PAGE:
Bigger Portion Sizes = Bigger Leftover - Deepstash
Bigger Portion Sizes = Bigger Leftover

Bigger Portion Sizes = Bigger Leftover

In recent decades, the portion sizes of food in American restaurants have increased in great margins to the point where people can't finish a plateful.

There's also a theory that points out the correlation between heaping portion sizes and one's sense to exercise. The theory heavily suggests that having leftovers impacts our choices of food and the amount we will be consuming.



The Rise of Sustainability in Leftovers

More and more people are beginning to understand that the production process of food is resource-intensive may it be soup or nuts.

Throwing away food and wasting them is basically wasting the resources that were used to create and grow the food. Hopefully, since sustainability is becoming more mainstream, those who throw away leftovers may become motivated to change their perspectives.


The Role of Money and Mold Play

People's economic situation plays a huge role in regards to how they feel about eating leftovers and throwing them away. Some people put a heavy value on leftovers to save money, while others don't.

In addition to this, there are people who get anxious over food safety because of the possibility of food poisoning.

It is recommended to keep the 2-2-4 rule in mind - within 2 hours of preparation, store leftovers in the refrigerator in a shallow 2-inch dish, and consume within four days.



Attitude Towards Leftovers

During the scarcity of food during the Great Depression and WII, leftovers were the rage for over three decades.

So when the concept of refrigerators began to develop, the luxury of having leftovers can only be afforded by the wealthier families in which was a sign of prestige, but as time passes by, more and more people started owning fridges and the lux of leftovers came to a close.

As incomes rose, eating leftovers wasn't considered as economically or morally necessary anymore.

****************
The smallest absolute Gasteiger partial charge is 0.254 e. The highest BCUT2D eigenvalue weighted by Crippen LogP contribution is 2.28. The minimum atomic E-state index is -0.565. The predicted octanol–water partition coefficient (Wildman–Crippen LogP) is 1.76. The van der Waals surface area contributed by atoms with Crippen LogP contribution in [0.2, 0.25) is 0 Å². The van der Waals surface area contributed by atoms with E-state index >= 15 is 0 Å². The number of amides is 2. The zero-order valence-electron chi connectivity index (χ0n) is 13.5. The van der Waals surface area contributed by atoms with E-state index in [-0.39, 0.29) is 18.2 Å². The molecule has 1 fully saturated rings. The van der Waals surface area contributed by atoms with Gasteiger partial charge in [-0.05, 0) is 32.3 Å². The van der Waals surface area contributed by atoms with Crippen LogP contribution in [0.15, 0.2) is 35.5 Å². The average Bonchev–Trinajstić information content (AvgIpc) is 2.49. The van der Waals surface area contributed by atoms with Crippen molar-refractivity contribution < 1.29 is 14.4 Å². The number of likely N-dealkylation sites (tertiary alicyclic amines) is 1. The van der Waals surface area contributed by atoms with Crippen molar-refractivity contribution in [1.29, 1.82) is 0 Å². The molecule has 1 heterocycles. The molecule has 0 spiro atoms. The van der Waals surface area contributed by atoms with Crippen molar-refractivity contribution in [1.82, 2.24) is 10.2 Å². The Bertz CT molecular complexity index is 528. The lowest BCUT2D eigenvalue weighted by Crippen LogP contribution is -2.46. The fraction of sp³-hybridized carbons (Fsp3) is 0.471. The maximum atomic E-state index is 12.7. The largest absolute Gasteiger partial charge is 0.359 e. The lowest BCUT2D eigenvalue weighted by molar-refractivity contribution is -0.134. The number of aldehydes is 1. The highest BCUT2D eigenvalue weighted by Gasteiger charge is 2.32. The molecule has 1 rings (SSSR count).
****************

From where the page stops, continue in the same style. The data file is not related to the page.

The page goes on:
Cooking Confidence Matters

When we have a decent amount of knowledge and skill when it comes to cooking, we may be able to spin off a little something with our leftovers like fried rice or soups.

However, when we lack the confidence to do so, we will be less likely to try and use up our leftovers.



Monotonous Eating Habits

There are people who are okay with eating the same meals every day and other people believe that they just cannot eat the same thing every single day.

There is a possibility that some of us have brains that are 'wired' to want variety, and in most case scenarios it is not a bad thing at all because we can ensure ourselves to consume a balanced diet.


Deepstash helps you become inspired, wiser and productive, through bite-sized ideas from the best articles, books and videos out there.



Intuitive eating

This is not a diet. Intuitive eating is an approach to health and food that emphasizes learning to give your body what it needs.

It doesn't involve rules related to how or what to eat, but it's based on a few principles.


A shift in our health behaviors
  • Researchers found the pandemic and resulting lockdowns caused people worldwide to change their health behaviours, cut back on physical activity and eat more comfort foods. Anxiety levels increased while sleep became disrupted.
  • The researchers also found that most people became more sedentary and gave in to their food cravings, such as sugary snack foods. People classified as obese gained more weight and had the largest declines in physical activity.


Oreos: The best-selling cookies in the world

Oreos have been around since 1912. They are the best-selling cookies in the world and sold in over 100 countries.

When they were introduced in 1912, they were known as Oreo Biscuit, then changed names to Oreo Sandwich in 1921, and 1937 took on the name of Oreo Crème Sandwich. The final change came in 1974 when the cookie became known as the Oreo Chocolate Sandwich Cookie.